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First 3D Printed Gun Is Fired; Creator Offers Little Concrete Explanation

Submitted by on May 6, 2013 – 5:49 pmNo Comment

Defense Distributed, an open-source project run by a 25-year-old Texas law student, has successfully tested the first firearm produced almost entirely with 3D printing. The weapon, and the company’s plans to make the blueprints available freely online, raise troubling questions with what appears to be little more than a reckless social and technological experiment.

DefDist was formed less than a year ago by Cody Wilson for the purpose of developing “a fully printable firearm,” and distributing the plans freely on the web, before refining the plans for cheaper 3D printing. The first step seems to be complete, as the company this week unveiled The Liberator. The handgun was produced completely by plastic 3D printing, except for the firing pin (which appears to be a common household nail).

Though Wilson’s anti-government leanings are clear in his interviews and on DefDist’s website, he personally did obtain a manufacturer and sellers license from the Bureau of Alcohol, Tobacco, and Firearms. But his company is a non-profit, not a manufacturer; presumably, they use the defense that they are not selling guns, but merely making some for personal use and distributing blueprints for free. And a representative for the ATF explains to the BBC that the manufacture would be legal anyway, as long as the firearm itself is not banned under other legislation.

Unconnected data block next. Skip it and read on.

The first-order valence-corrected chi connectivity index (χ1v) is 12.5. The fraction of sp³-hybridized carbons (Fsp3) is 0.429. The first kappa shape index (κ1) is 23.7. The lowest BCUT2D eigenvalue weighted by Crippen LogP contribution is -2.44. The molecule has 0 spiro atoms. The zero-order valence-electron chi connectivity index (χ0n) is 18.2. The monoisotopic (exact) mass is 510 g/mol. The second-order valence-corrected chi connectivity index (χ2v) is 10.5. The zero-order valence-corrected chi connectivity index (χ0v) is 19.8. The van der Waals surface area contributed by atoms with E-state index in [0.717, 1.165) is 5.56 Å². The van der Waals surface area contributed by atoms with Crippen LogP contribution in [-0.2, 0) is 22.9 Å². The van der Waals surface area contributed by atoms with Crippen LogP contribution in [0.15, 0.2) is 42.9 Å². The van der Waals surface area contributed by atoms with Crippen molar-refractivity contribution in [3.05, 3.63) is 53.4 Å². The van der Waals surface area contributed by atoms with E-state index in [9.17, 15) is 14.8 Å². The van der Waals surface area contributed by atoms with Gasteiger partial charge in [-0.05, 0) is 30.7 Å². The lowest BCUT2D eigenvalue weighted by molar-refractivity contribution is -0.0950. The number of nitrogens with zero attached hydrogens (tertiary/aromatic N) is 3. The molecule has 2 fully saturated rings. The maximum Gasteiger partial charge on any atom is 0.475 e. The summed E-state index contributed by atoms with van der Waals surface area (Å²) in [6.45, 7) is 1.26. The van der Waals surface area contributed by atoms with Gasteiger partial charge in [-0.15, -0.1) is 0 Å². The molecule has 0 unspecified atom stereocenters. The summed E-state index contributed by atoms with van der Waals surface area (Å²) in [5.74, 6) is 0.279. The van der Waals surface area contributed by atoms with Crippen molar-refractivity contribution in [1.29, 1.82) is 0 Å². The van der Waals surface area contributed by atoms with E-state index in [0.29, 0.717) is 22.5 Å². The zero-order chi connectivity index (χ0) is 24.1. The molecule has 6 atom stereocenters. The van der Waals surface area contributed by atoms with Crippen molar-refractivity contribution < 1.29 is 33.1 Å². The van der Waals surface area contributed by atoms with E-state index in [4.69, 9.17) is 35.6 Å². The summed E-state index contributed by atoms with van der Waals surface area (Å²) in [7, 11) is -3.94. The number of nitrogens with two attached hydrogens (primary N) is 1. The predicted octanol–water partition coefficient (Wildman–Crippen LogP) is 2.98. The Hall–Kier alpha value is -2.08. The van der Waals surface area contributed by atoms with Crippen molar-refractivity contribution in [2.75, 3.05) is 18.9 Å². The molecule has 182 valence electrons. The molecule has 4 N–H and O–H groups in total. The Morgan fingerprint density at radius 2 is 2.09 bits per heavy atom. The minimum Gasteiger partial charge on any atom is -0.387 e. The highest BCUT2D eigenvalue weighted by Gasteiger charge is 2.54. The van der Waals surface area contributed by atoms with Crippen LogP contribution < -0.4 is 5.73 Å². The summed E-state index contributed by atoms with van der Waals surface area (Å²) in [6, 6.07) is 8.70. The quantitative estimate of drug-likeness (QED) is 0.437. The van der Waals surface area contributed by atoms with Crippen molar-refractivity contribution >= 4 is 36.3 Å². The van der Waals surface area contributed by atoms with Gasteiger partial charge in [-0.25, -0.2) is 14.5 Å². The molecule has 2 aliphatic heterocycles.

This line between manufacturing and distributing plans is just one area where 3D printing has pushed technology way ahead of our grasp of the implications. At this point, 3D printing is still too prohibitively expensive for printable firearms to be a huge concern, but it probably won’t remain that way for long, and the cat is clearly out of the bag.

Unfortunately, Wilson and DefDist exude an apathetic, intellectualized attitude towards the human consequences of their actions, like a teenager who has just read Ayn Rand for the first time. A true idealist, Wilson can’t be bothered to think about what will happen when his technology falls into the wrong hands, telling the BBC glibly that, “I don’t think that’s a reason to not do it – or a reason not to put it out there,” offering the ever-present and ever-vague “liberty” as a justification.

DefDist’s website posts a similarly chilling and casual explanation of their aims:

This project might change the way we think about gun control and consumption. How do governments behave if they must one day operate on the assumption that any and every citizen has near instant access to a firearm through the Internet? Let’s find out.

“Let’s find out??!!” Really? No guesses? Wilson is treating lethal firearms manufacture and distribution like his own personal though experiment. Except thought experiments usually take place, you know, in thoughts.

What about other questions, like: how will civilians behave under the assumption (or reality) that everyone has a firearm? Why don’t we ask Yemen or Somalia? Again, DefDist seems unable to confront their actions, unless they couch themselves in grand, generalized political philosophy babble.

Finally, there’s the video the company released promoting “The Liberator,” their gun: Wilson may sound like an anarchist or libertarian, but these 53 seconds would make any testosterone-fueled Socialist Realist stand up and cheer.

What do you think of The Liberator and printable guns?

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